SC's stern message to cow vigilantes: Cannot escape law

New Delhi, Sep 22: The Supreme Court on Friday came own heavily on cow vigilantes and said that all states are under an obligation to compensate victims of Cow vigilantism violence cases. It further asked for a compliance report from states. Next hearing on October 31st.

Talking tough, the Supreme Court had earlier asked all states to take stern steps to stop violence in the name of cow protection by appointing a senior police officer as nodal officer in every district within a week and act promptly to check cow vigilantes from behaving like they are "law unto themselves". Such acts "must stop", directed a bench headed by Chief Justice Dipak Misra which asked the states to form a dedicated task force in every district to stop such acts and directed their chief secretaries to file a status report giving details of actions taken to prevent incidents of cow vigilantism. "The senior police officer shall take prompt action and ensure (that) vigilante groups and such people are prosecuted with quite promptitude," the bench, also comprising Justices Amitava Roy and A M Khanwilkar, said while issuing notice to the Centre and others on the PIL filed by Tushar Gandhi, the great grandson of Mahatma Gandhi. "The people should not take law into their hands and they should not behave as if they were law unto themselves. This must stop. Such acts are not permissible," the bench said in a stern message. The bench asked the Centre to respond to the submission that it could issue directions under Article 256 (obligation of states and Union) of the Constitution to all state governments on issues related to law and order. "Steps have to be taken to stop this. Some kind of planned action is required so that vigilantism does not grow. Efforts have to be made to stop such vigilantism," the bench said, adding "how will they (states) do it, is their business but this must stop." The court also asked state governments to ensure highway patrolling after it was pointed out that such incidents took place on highways on the pretext that vehicles are carrying beef. At the outset, senior advocate Indira Jaising, appearing for Tushar Gandhi, referred to several incidents of mob lynching and assaults in the name of cow vigilantism. She said such incidents were "no longer a law and order issue" and have become a nationwide phenomenon which need preventive action. "We do not want to come to the court after people are dead. Rather, we want people to be saved," she said and referred to the statement of Solicitor General Ranjit Kumar that the central government did not approve of such incidents of people taking law into their hands. Jaising raised the issue of cooperative federalism and said that such incidents were violative of the concept. The bench agreed with the contention and said, "efforts should be made to stop this vigilantism". Additional Solicitor General (ASG) Tushar Mehta, who was appearing for Maharashtra, Haryana, Rajasthan and Gujarat, said there was a law and the states should take action in such offences. The ASG said that even the Centre has categorically said that it did not support any such activity and sought time to peruse the pleas and file a response. When another senior lawyer Colin Gonsalves, appearing for another petitioner, raised the issue of alleged provocative statements made by leaders of the ruling party, the ASG vehemently objected and said the governments were before the court and not the political party. "I do take strong objection to all this. This (PIL) is a cheap publicity gimmick and politically motivated," the ASG said. The court posted the matter for further hearing on September 22 and asked the states and others to file responses in the meantime. The apex court was hearing a PIL filed by Gandhi seeking various reliefs, including a direction to all the governments to take preventive measures against cow vigilantism. Besides Gandhi, Congress leader Tehseen Poonawalla had earlier filed a similar petition.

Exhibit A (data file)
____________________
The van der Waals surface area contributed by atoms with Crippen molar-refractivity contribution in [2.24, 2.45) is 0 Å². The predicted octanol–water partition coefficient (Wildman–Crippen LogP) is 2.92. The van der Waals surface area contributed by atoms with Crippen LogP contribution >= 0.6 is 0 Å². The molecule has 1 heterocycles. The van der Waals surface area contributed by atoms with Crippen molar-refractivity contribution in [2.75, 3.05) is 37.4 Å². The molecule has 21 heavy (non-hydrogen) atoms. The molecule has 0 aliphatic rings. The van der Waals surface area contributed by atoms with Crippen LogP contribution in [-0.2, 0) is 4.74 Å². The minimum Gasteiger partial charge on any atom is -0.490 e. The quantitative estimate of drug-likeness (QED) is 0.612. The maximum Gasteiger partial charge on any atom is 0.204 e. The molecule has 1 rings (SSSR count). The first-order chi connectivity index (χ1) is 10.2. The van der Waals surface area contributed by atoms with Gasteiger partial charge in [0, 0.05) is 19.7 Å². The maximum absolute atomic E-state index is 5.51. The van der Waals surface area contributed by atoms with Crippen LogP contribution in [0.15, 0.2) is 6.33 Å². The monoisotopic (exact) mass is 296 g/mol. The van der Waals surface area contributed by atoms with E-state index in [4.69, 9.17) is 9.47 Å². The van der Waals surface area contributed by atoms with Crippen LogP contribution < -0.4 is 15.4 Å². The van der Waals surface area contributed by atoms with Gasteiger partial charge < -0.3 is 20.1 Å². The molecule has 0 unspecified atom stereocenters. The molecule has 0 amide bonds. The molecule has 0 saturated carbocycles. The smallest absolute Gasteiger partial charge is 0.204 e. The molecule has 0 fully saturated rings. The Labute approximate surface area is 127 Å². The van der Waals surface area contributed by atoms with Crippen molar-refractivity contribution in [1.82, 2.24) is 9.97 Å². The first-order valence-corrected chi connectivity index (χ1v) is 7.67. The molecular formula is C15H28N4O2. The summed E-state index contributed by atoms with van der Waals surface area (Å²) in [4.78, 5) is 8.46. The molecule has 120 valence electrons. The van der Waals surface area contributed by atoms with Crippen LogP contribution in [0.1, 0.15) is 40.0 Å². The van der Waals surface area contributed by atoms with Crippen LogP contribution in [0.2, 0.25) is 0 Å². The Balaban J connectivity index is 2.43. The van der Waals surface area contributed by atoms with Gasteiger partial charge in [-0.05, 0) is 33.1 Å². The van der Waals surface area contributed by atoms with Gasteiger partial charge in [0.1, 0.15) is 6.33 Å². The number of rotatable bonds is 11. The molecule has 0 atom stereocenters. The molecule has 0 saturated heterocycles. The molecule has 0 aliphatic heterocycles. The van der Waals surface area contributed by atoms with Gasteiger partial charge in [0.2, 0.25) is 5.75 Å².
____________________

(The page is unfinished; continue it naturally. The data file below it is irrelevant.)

News24Bureau with Agencies